Note: There are several ways you can fund futures at Oundle, please visit our Giving Week page from July 21 – July 27 to find out how.
Schools such as Oundle were founded in order to educate. They varied as to whom they were established to serve, but the emphasis was on education itself: both for its own sake, and as something which can confer opportunity, and transform lives.
Education is the most powerful catalyst of social change by a wide margin, at both an individual and a societal level. It’s an inheritance for which we should be thankful, and a legacy we can leave for future generations. It was one of only three purposes confirmed as being inherently charitable when the concept of charity was first codified in English law in 1601.
It is improbable, however, that the founders of historic schools envisaged the expense of a modern education, nor the diminishing proportion of the population able to afford it. With the purpose stated in our Royal Charter being, somewhat archaically, ‘the provision of an education of the highest “class”’, we would be in breach of our charitable duty if we were to be so parsimonious as to substantially reduce the quality of the education that we provide.
But this does not blind us to the implications for our place in society. Quite the opposite: it has sharpened our focus on how we can be an instrument of social mobility, and not a barrier to it. This was one of the key reasons why we established our Funding Futures programme as the cornerstone of our fundraising for the foreseeable future.
I’m the grandson of a man who was himself the son of a “rag-and-bone” trader in the New Forest. That branch of my family tree is rooted, over many centuries, in the same small Wiltshire village. My grandfather, by being one of the first in his family to be formally educated, was able to establish a successful accounting practice in the City of London at a time when social mobility was an unusual phenomenon.
Not dissimilarly, Sir William Laxton was the son of a local Oundle trader. After a free, high-quality education at Oundle’s church-run predecessor on the site of what is now Laxton House, he ultimately became Lord Mayor of the same city in which my grandfather was enabled by his own education to practise. Laxton similarly credited his unusual and meteoric career path to his education, and chose to use his resultant wealth to establish, as a charity, what it now known as Oundle School.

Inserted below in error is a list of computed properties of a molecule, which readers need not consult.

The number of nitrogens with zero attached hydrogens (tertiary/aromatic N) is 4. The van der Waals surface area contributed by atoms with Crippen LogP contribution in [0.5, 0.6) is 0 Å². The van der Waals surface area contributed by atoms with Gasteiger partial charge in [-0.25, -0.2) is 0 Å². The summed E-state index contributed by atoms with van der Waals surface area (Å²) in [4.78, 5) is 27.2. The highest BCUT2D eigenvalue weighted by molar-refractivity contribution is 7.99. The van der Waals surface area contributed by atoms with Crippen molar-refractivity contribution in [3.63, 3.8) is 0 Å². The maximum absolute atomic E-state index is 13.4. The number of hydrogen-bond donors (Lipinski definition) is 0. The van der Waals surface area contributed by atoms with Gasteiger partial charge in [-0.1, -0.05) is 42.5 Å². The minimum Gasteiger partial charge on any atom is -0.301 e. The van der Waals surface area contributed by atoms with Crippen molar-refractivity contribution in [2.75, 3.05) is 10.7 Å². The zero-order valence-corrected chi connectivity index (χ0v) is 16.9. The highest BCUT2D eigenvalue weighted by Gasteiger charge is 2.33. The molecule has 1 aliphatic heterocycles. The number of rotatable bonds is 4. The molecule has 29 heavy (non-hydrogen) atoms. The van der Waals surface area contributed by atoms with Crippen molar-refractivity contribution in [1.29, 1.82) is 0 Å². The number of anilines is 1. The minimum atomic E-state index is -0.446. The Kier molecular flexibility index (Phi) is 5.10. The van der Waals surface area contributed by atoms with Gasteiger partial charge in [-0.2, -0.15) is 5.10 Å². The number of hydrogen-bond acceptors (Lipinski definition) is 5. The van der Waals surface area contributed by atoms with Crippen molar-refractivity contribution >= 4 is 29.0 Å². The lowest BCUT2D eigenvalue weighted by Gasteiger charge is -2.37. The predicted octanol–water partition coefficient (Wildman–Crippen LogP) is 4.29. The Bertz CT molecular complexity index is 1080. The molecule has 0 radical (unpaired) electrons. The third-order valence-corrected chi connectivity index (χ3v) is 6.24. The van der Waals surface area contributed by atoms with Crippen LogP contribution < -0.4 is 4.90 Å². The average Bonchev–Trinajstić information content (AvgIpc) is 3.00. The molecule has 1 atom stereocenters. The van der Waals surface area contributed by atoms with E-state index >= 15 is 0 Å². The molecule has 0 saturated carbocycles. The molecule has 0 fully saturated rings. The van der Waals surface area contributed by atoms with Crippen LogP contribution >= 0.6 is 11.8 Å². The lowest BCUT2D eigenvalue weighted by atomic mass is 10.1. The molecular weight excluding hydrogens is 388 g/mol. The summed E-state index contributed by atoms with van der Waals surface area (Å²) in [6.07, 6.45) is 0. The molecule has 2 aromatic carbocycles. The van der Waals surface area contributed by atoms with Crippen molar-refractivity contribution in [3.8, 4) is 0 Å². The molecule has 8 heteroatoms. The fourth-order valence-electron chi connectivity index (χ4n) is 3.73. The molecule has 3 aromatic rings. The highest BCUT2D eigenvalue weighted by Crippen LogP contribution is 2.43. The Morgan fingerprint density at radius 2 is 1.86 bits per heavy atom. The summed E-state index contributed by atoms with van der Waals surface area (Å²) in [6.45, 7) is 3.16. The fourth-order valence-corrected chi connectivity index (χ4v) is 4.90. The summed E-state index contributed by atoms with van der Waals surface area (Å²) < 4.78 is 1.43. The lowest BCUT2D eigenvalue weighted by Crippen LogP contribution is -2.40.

I therefore sit amidst perhaps the greatest repository of cultural capital in the East Midlands thanks to multiple expressions of the same principle: that education transforms, and that those who have been transformed stand in a long tradition of ‘paying it forward’ for the benefit of future generations.
It is not just about financial opportunity, of course. It’s about the many different places that I’ve been able to find food for my inquisitive mind; the fulfilment I’ve found in research and intellectual enquiry; the pleasure I take in the arts, and being able to put them in context; and the joy I get from sports played well, and in the right spirit.
There’s even more to it than that. We seek to be a broad community of keen and interesting people drawn from all corners of the globe, and all parts of our own country. The broad intake enabled by our Bursary funding, and the inter-school relationships supported by our Partnerships programme, enrich everybody who participates – not just those whose participation depends on the work of the Foundation.
"It has sharpened our focus on how we can be an instrument of social mobility, and not a barrier to it."Matthew Dear, Director of Development
That makes us all the more grateful for the many generous donations we continue to receive from members of the Oundle community who stand in the same tradition of sharing with others the benefits that they themselves have received.
Thanks to that tradition, and that community, we offered fee remission of 100% (with additional support in some cases) to 38 children in 2019-20. We supported a total of 122 pupils with means-tested awards averaging 70% of the fee. Thousands of additional children have benefited in some way from our Partnerships, which the Foundation aims to support through its new Social Impact Fund, alongside raising funds for Bursaries.
Laxton’s bequest, though treasured, is small and illiquid compared to that enjoyed by many schools of a similar standing, and so we have only been able to widen access in this way thanks to our donors. We hope that many OOs, parents, and friends of the School will choose to join them by supporting Oundle’s Funding Futures campaign during Oundle’s first Giving Week. Those who do may be assured of our deepest gratitude, and of the transformational impact their donations will have on the lives of young people.